In this study, we found that plant beverages have naturally very low levels of calcium and a few are fortified with calcium and vitamins. Of the 42 non-dairy beverages 33% were fortified with calcium and 14% with one or more vitamins, e.g. D, B2 or B12. When the beverages were fortified, the amounts were equivalent to the amounts of vitamins and calcium present in cow’s milk. We found that the main source of added calcium are: 1) calcium phosphate, 2) lithothamnium calcareum, 3) calcium carbonate, 4) tricalcium orthophosphate, and 5) tricalcium phosphate.
Figure 4 shows the salt (a) and sugar (b) content in one serving 100mL for children and 200 mL for adults, based on the Swiss food pyramid) of all products compared with the RDA for toddlers, children, and adults. We found that most plant-based beverages have added salt, while cow`s milk only had the naturally occurring salt. One serving of oat beverage provides an amount of salt equivalent to 11% of the toddler’s RDA, 9% of the children’s RDA and 6% of the adults’ RDA. It is important to highlight that we used the RDA for salt from the Swiss Society of Nutrition, which corresponds to the minimum quantity of salt required. For example, in adults, this is 3.75 g which differs from the WHO’s recommendation of 5 g .
With regard to sugar, we found that rice, quinoa, spelt and oat based beverages contain more sugar than the other non-dairy beverages, but is it natural. We observed that many non-dairy plant-based beverages can be found either unflavoured or with various added flavours such as vanilla, chocolate, mango etc. The beverages with added flavours contain between 2 to 8 times more sugars than the unflavoured beverages.
Discussion and Conclusion
Proteins are the primary components of all cells throughout the body and are essential for the growth, repair and maintenance of the body. Like Singahl et al. (2017), who conducted a similar study in the US, we found that cow’s milk has more protein than most non-dairy plant-based beverages, except for soy milk . However, cow’s milk protein is of higher quality than soy milk, with 11% more essential amino acids and a higher DCAAS. Moreover, for children under three suffering from CMPA, soy protein is not recommended as a substitute of cow’s milk, since it may be just as allergenic . Our results show that the quality of plant-based proteins is lower than bovine milk protein and that almond protein in particular is of poor nutritional quality, in line with Ahrens et al. . As for the other of plant-based proteins (coconut, rice, quinoa, almond and oat), they have far lower levels of all EAAs than cow’s milk protein. This is particularly significant, as a lack of essential amino acids hampers the synthesis and recycling of body proteins . The amount of sulphur-containing amino acids, especially, was very low. Methionine is the initiating amino acid in the synthesis of virtually all eukaryotic proteins and cysteine plays a crucial role in protein structure and protein-folding pathways . Another example is leucine that plays an important role in muscle protein synthesis .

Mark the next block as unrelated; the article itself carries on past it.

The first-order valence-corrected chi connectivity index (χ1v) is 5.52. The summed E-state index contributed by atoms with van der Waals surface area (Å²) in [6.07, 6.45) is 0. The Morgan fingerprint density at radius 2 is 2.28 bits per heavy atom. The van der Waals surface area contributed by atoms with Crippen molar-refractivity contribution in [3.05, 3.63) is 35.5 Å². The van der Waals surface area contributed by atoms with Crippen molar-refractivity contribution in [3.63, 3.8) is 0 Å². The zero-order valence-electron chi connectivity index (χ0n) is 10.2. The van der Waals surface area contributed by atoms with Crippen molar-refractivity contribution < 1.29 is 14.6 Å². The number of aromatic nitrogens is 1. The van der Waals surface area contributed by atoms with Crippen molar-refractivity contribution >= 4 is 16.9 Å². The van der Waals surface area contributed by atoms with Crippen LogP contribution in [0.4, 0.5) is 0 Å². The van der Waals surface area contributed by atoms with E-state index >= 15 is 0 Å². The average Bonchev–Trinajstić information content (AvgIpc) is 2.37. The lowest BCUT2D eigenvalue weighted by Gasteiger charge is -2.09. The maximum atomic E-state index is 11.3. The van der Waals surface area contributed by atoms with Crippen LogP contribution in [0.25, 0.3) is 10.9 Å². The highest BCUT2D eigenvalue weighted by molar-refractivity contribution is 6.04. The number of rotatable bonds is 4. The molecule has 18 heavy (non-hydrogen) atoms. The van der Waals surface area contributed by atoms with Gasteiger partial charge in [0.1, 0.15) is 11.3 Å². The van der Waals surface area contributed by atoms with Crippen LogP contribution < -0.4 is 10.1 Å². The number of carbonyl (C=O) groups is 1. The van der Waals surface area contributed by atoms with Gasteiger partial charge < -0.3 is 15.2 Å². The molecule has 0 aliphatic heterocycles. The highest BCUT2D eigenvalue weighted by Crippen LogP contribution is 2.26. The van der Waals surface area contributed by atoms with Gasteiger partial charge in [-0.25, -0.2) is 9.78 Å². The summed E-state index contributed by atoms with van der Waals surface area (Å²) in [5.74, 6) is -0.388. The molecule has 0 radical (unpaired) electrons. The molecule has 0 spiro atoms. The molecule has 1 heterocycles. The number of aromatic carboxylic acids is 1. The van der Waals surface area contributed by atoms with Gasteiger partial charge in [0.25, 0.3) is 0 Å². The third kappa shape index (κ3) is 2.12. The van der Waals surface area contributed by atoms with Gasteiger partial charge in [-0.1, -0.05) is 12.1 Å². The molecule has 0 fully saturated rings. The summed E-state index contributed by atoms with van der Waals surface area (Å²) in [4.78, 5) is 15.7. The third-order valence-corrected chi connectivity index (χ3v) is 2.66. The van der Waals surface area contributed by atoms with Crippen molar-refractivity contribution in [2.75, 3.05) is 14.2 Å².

We found that non-dairy plant-based beverages have much less calcium than cow’s milk. In the US, non-dairy beverages are fortified with calcium and vitamins . In contrast, in this study, we found that in Switzerland, very few non-dairy beverages are fortified with calcium and vitamins. Of the 42 non-dairy beverages, only 33% were enriched with calcium. Calcium is an essential mineral for bone and teeth development, blood clotting, muscle contraction and nerve transmission. However, not all calcium that is present in food is absorbed by the body. The bioavailability of calcium (fraction that is absorbed into the body) depends on the type of food. For example, 30% to 32% of the calcium naturally present in dairy products is absorbed, compared to 20 to 30% of the calcium from plant sources, such as almonds and beans . Differences in bioavailability also occur in fortified beverages. Even when their content of fortified micronutrients equals that of cow’s milk, they cannot be considered equivalent, because the bioavailability of the added calcium also depends on the type of food . A study comparing the bioavailability of calcium citrate malate and of a combination of tricalcium phosphate and calcium lactate (tricalcium phosphate/ calcium lactate) found that equivalent calcium contents on a nutritional label do not guarantee equivalent nutritional value .
We found that most non-dairy plant-based beverages contain added salt. The increased consumption of sugar and salt has been associated with the development of non-communicable diseases (NCDs), such as obesity, hypertension, diabetes, and cardiovascular diseases (WHO 2016). Reducing sugar and salt intake is particularly important for Switzerland, as the health care costs due to NCDs are growing . The Swiss nutrition strategy 2017-2024 highlights the challenge to reduce added sugar and salt in products . Sugar and salt are normally added in food and beverages by the food industry to preserve, enhance flavour or improve texture. However further actions need to be taken to decrease their quantity, since, as shown in this paper, most non-dairy plant-based beverages have added salt and those with flavours also have added sugar.
The limitations of this study should be considered when interpreting the findings. We used information on the nutritional content listed on the product label by the manufacturers. It would be beneficial to have the full nutrient profile. For some products, information on the calcium content and on the amount of vitamins D, B2 and B12 was not available. We tried to mitigate this problem by using other sources of information to complement the data missing on the labels. Thus, further research should be undertaken to conduct laboratory tests and analyse the full nutritional composition of non-dairy beverages, in order to verify their content of all minerals and vitamins. For example, previous research found that quinoa is a good source of iron, magnesium and zinc when compared to the daily mineral recommendations . The non-dairy plant-based products contain beneficial nutrients and, possibly, bioactive substances that might exhibit positive health effects. In our study, we focussed on protein, calcium, salt and sugar content, but all the other nutrients should be considered as well. In addition, we only focussed on the recommended serving size and did not consider the calories intake with the beverages. For example, the consumption of a less caloric plant-based beverage might induce a higher uptake of other protein sources at other meals.